longshore distribution of the changes in volumetric density for the two materials at the
conclusion of testing (60 minutes) is presented in Figure 3.8. It is seen that, although there are
greater differences in the volume density changes than for the planform changes (Figure 3.5), the
differences appear as distributional rather than magnitude differences.
Figure 3.9 presents a comparison of the proportion of material placed remaining within the
placement area for the two sediments over the 60 minute testing duration. Consistent with
previous results, no major differences between the two sediments are evident.
A final volumetric analysis was conducted to provide an objective basis for comparing the
response of the two materials by determining the best-fit sediment transport coefficient, K, for
the two experiments using the numerical model DNRBS. These results are presented in Figures
3.10 and 3.11. As before, no major differences are evident.
L ?2 3 4 5
Figure 3.3. Planform Evolution for Quartz Beach.
Beach Nourishment Experiment.
1 2 .3 4 5 4 7
Longshore Distance, X[m
Figure 3.4. Planform Evolution for Aragonite Beach.
Beach Nourishment Experiment.
* 1 t1Or.*
I I -tb N
I I I - I nt-OhAf
---------- ------]- 40 MhtftI-~~ ---. Ialno
'p I- .~ I ,~~ l
I 4 i" It
-! ,., ~
.. .. .. ..
- ragoritr lajtmert
. I . Q rtzHua ml r
S' 5 as
Longshore Dstae Wthn the ,Project Area, Xm]
2-- -- -----. ;Pi-----.A.-.q; *-. -- ;- -
-s \ ... I
S3 35 4 4S S5
Longshore Distance Wthin the Poject Area, XIm]
Figure 3.5. Comparison of Quartz and Aragonite Longshore
Distributions of Shoreline Changes After 60 Minutes of Testing.
Beach Nourishment Experiment.
0.~2 . -2 .38
Alo rg Di state, Xfr
Figure 3.6 Volumetric Density Changes for Quartz Beach.
Beach Nourishment Experiment.
-- - -- ,- - - |-
0 1 2 3 .4 6 7
Alngshore Distance, X[mj
oa o "---L -- -I---) .--i o o i---~ i~---
Figure 3.7. Volume Density Changes for Aragonite Beach.
Beach Nourishment Experiment.
-------------------------- ---- --
C Z -- ...... .. -- ...-...-.-- ...-.---.- -.- ............ ...- .... .--
..... ----- ------ ---------.-* ---- --
....... ,.... ... .
Time in Minutes
Figure 3.9. Comparison of QuaPercent Volume Remainite Long Withinore
DistribuPlacement Area for Quartz Chane Aragonite Experiments.
Testing. Beach Nourishment Experiment.
04 ------ - - "- -. - - --- - -----
. .-.-.-. .... .... .. .. .. ........ .. .. ............ .. ......
ao--.--...-~~, -. - ... .- -- - - -- - - -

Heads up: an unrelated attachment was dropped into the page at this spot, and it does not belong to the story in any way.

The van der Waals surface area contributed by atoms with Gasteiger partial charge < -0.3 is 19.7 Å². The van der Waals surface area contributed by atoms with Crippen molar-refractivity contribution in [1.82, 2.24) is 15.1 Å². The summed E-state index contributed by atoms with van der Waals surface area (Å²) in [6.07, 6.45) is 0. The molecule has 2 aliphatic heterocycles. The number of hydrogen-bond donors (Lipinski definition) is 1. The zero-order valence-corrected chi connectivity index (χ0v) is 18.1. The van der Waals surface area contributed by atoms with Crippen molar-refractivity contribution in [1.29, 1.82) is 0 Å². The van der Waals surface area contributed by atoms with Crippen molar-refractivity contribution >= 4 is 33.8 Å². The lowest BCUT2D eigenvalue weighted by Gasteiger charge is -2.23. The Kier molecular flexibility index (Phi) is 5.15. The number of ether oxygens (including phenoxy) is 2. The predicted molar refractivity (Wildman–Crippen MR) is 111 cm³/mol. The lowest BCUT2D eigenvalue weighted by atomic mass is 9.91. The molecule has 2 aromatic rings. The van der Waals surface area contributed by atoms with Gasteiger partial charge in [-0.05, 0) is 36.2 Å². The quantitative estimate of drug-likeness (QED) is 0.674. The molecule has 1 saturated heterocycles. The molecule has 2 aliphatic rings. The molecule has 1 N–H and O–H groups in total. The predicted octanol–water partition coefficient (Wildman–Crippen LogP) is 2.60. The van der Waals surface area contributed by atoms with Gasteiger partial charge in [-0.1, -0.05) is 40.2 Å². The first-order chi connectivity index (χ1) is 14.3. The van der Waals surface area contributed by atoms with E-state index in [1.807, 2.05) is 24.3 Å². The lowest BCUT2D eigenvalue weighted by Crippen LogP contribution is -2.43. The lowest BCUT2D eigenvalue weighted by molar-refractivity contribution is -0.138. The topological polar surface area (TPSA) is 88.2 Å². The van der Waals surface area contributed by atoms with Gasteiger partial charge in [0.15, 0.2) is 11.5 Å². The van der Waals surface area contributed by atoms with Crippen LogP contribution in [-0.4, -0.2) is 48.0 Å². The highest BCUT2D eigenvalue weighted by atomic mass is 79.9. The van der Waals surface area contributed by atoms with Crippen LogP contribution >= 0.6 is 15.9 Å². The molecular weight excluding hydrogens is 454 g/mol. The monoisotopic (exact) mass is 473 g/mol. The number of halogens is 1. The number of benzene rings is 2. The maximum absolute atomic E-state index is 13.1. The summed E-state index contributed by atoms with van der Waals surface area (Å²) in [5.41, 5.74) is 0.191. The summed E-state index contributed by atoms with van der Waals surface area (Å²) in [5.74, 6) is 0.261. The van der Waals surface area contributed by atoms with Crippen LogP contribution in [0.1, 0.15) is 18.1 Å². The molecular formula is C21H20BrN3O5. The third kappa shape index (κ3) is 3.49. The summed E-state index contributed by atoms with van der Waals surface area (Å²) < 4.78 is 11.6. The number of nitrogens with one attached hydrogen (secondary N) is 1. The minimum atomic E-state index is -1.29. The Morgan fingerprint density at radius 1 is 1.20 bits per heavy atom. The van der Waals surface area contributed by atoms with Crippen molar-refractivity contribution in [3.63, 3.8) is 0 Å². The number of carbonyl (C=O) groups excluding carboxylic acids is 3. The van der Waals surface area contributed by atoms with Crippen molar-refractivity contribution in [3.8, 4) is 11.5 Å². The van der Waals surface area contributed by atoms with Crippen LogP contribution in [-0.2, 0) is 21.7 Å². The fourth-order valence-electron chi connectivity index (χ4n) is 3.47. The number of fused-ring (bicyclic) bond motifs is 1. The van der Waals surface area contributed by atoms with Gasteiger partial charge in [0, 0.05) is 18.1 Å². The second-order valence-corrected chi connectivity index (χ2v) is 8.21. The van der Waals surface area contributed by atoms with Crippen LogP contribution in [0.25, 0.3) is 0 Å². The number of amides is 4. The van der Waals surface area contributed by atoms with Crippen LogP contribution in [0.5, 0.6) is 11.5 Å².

nims in Mirutes
Figure 3.9. Comparison of Percent Volume Remaining Within
Placement Area for Quartz and Aragonite Experiments.
Beach Nourishment Experiment.
-- ----- --. --- -- - --- ...... 4 .......-'-------------- ---- -
.M D - - - - - - A : - - - - - - - - - - -
- - - - --- - --- - -
40 - - - - - - - - - -- - - -
iI I-- - 1 - - - - - - - -
Beach Nourishment Experiment.
S' d-X- HM-nd Qute Pln VSM
----- --------- -------- --
S-------- -------,------------------- .-
I I I I
--. K= 1.47
70-------- . ^ ---------------- ..... --------------------
S-----....-.-- ......... ...--.... ................... .. ......
4 I o o
10--------- -.. ... .
I I I II
40 -- - - - -- 8
0I ........ ......... J.... .------- --- - ---- ---- --... ... -----..
a0 10 20 o O
Tima in Mirntes
Figure 3.10. Best Fit Sediment Transport Coefficient (K) Value for
Quartz Experiment. Beach Nourishment Experiment.
: : M-ew M &MMauPlngaPmV
so ---....- .... ---- ......---- ...---....--.... ......... -------
\ K K=1.20
0.......I.... .... -..... .......... ....................... ....
2D 40-----.-.-----------.- -.-.---. ---------------- .---------------
10.......... .......... ---- ------- --.-. --------.----------------
me In Mites
"rirm In Mnute
II0 '- '
"' '' l .a. .. .. .. a' .. . l. . . l. . . I' . .
3.4.3 Beach Profiles
Considerable care was taken to ensure that the initial beach profiles for the adjacent beach
nourishment projects were the same. The beach profiles were monitored and the average beach
profile evolutions for the Quartz and Aragonite are shown in Figures 3.12 and 3.13, respectively.
Figure 3.14 superposes the two profiles at the conclusion of the 60 minute testing period.
.. i "-M .-...... .. --
-4- --.-------;- -----. .. I. ... .. .I u- -
Experiment. Beach Nourishment Experiment.
12 ------------------- -- -- --- ---.--- --- ---
ie ............. ...... ...... ..... ...... -........... ......*-.o
--- 4-- - .............. ..-..... ....
I-- --- --- i -----
M I m r .2 is Ia M I =a d i
w. : u :.. ,- ;:: .. I
C ss&-Shore Ehstance, Y c1n]
Figure 3.12 Evolution of Average Beach Profiles. Quartz
Aragonite Experiment. Beach Nourishment Experiment.
S -Pa NMNmi,-rt ,
. .. -' -- ... . . ... . .. . . .. . . -, . . ..- -. . .
.... -..- ------
a).- -.-- .-- -T-- -- --- .-. .-.- --- -- .------ --- -
-2 ..... .. .......... ........ --------
SO .1W 1W 200 3M 350 4W 4W
W., usseb DEtewanoe% Ycm
Figure 3.13. Evolution of Average Beach Profiles for
Aragonite Experiment. Beach Nourishment Experiment.
S-r Angonne Press
4Figure 3.1. .. Compare. .s .. of Quar. -t .and Ar e PAverage
Pro Wates er Line utes of Testg.
I3.5 Transport Characteristics Based on Oblique Wave Approach to Straight Beaches
As described earlier, this second experiment was conducted with two straight beaches in the
partitioned basin with oblique waves as presented in Figure 3.15. The transport was calculated
alignment parallel to the incoming waves.
. . .. ... . ..
...... r ..... .. ... ......... ............. ... .. .. ......
. . I -- I
ra ----------- 4 -1-----4----i----i-------- -i......-
1. IS. W 4W 4W 5O
Cr1 Sediment Characteristics